As Facebook continues to reckon with its role as the world’s largest information-distribution system, its security team released a report today outlining how the service plans on nullifying information campaigns — coordinated efforts to seed disinformation and dissent, and cultivate specific public sentiment. The two main drivers of this behavior on Facebook, according to report authors Jen Weedon, William Nuland, and Alex Stamos, is that Facebook is a global network with global reach, and that it affords every one of its users the ability to amplify messages.
Facebook defines “information operations” as “actions taken by governments or organized non-state actors to distort domestic or foreign political sentiment, most frequently to achieve a strategic and/or geopolitical outcome.” Aspects of these campaigns include the much-dreaded fake news (Facebook prefers the term “false news”), disinformation (inaccurate information spread intentionally), and “false amplifiers” (a.k.a. sock-puppet accounts spreading posts and messages).
Much of the effort to nullify these campaigns involves preventing these actors from harvesting data about users and their leanings, and reducing financial gain. Both Facebook and Google have made it against their policies to set ads against deliberately misleading content.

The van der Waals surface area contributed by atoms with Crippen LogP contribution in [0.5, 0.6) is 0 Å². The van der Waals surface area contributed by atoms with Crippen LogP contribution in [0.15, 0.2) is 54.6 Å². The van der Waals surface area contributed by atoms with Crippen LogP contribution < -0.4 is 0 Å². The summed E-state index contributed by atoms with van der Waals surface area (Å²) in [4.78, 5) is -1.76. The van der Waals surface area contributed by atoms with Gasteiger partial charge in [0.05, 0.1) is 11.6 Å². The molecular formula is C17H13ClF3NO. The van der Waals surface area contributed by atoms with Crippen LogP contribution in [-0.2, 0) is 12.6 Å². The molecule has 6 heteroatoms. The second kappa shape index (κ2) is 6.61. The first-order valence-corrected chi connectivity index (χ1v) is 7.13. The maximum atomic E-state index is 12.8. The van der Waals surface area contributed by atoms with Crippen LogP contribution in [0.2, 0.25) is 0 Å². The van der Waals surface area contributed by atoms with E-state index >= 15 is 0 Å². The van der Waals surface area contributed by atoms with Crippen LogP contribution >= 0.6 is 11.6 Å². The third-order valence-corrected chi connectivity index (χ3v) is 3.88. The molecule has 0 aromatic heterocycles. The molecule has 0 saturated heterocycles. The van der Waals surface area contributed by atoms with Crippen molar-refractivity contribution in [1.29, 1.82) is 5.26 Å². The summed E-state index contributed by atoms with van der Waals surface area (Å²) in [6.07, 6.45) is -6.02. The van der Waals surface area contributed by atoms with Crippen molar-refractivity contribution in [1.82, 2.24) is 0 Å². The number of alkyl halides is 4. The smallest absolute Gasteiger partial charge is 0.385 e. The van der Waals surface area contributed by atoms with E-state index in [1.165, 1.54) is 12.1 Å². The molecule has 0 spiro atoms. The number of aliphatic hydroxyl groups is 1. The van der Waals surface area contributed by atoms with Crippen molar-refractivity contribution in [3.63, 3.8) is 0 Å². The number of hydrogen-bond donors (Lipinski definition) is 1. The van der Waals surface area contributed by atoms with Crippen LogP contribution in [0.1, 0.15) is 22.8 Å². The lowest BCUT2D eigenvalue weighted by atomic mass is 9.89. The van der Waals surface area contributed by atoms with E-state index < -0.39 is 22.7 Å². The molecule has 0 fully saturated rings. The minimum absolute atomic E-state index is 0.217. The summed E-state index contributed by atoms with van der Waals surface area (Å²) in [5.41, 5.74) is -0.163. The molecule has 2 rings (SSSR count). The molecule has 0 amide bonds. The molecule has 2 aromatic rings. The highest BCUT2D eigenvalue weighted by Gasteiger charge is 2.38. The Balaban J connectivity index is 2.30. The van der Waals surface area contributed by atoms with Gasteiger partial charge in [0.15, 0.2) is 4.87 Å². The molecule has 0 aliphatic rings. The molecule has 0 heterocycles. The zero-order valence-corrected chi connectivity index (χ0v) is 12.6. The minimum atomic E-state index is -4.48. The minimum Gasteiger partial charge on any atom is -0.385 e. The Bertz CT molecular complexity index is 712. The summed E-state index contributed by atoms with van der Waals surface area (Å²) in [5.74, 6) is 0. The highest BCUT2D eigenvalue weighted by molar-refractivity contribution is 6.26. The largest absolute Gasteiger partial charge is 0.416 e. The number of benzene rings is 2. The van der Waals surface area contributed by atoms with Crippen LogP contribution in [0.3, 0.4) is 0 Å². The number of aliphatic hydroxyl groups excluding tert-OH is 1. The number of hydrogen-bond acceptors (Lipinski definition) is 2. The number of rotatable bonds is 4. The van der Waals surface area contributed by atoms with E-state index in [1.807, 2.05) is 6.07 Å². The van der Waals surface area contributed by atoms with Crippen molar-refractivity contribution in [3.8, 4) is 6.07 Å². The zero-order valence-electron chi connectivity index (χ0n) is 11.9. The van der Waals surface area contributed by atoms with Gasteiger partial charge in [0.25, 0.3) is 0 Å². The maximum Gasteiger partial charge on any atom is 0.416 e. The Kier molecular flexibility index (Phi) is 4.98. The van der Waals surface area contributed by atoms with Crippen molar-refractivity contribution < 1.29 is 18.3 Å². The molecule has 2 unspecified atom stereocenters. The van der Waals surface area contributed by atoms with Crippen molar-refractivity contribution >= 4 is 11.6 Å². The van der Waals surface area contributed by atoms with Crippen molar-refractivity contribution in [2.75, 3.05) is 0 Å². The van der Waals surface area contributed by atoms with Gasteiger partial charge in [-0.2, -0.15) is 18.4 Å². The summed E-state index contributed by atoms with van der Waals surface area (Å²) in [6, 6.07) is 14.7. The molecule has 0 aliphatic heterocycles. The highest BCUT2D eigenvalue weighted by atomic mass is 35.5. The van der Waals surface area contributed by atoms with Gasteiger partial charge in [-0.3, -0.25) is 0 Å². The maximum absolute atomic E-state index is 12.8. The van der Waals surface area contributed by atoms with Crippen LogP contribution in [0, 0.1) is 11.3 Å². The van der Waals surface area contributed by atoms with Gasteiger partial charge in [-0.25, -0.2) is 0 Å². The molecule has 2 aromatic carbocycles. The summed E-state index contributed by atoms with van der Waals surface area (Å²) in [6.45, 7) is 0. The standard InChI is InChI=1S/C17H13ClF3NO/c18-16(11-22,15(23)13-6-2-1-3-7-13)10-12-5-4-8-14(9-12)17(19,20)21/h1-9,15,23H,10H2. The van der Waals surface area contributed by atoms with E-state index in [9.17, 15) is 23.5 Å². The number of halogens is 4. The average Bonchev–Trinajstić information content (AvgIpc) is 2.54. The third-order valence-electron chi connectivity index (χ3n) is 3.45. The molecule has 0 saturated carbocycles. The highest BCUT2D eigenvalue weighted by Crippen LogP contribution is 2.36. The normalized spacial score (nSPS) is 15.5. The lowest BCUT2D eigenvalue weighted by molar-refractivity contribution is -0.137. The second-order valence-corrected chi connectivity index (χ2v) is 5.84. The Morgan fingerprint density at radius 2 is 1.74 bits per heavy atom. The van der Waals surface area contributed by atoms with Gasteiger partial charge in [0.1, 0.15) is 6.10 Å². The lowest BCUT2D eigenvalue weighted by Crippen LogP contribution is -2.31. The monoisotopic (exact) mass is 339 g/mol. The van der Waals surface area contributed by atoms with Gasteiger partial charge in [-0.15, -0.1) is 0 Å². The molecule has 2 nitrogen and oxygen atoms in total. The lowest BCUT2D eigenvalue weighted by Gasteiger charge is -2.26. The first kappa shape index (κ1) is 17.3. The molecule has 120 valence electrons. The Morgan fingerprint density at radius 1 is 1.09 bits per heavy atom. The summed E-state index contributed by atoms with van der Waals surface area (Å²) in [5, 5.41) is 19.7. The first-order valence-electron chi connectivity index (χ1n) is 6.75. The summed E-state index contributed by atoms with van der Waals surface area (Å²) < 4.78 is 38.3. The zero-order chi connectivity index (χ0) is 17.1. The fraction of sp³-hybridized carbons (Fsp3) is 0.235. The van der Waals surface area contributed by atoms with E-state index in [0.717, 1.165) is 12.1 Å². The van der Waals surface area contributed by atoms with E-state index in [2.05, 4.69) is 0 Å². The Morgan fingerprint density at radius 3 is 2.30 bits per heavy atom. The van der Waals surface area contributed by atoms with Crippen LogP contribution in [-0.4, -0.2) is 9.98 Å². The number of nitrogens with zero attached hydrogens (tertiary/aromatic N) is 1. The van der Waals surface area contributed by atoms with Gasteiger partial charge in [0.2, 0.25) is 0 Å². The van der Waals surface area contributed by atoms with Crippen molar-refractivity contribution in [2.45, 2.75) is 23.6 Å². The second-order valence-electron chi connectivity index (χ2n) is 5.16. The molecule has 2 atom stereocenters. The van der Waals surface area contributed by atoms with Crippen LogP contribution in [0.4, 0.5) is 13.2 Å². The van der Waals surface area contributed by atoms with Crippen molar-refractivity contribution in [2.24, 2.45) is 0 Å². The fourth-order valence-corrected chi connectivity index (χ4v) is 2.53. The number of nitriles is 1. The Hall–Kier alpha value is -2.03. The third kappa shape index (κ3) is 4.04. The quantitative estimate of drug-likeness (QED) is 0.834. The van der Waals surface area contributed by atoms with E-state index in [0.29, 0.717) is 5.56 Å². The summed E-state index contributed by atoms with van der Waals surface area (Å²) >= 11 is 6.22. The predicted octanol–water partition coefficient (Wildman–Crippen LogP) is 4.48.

Perhaps the most interesting part of the paper is tucked in the middle, where Facebook downplays the role of automation in this sort of activity.
There is some public discussion of false amplifiers being solely driven by “social bots,” which suggests automation. In the case of Facebook, we have observed that most false amplification in the context of information operations is not driven by automated processes, but by coordinated people who are dedicated to operating inauthentic accounts. We have observed many actions by fake account operators that could only be performed by people with language skills and a basic knowledge of the political situation in the target countries, suggesting a higher level of coordination and forethought. Some of the lower-skilled actors may even provide content guidance and outlines to their false amplifiers, which can give the impression of automation.
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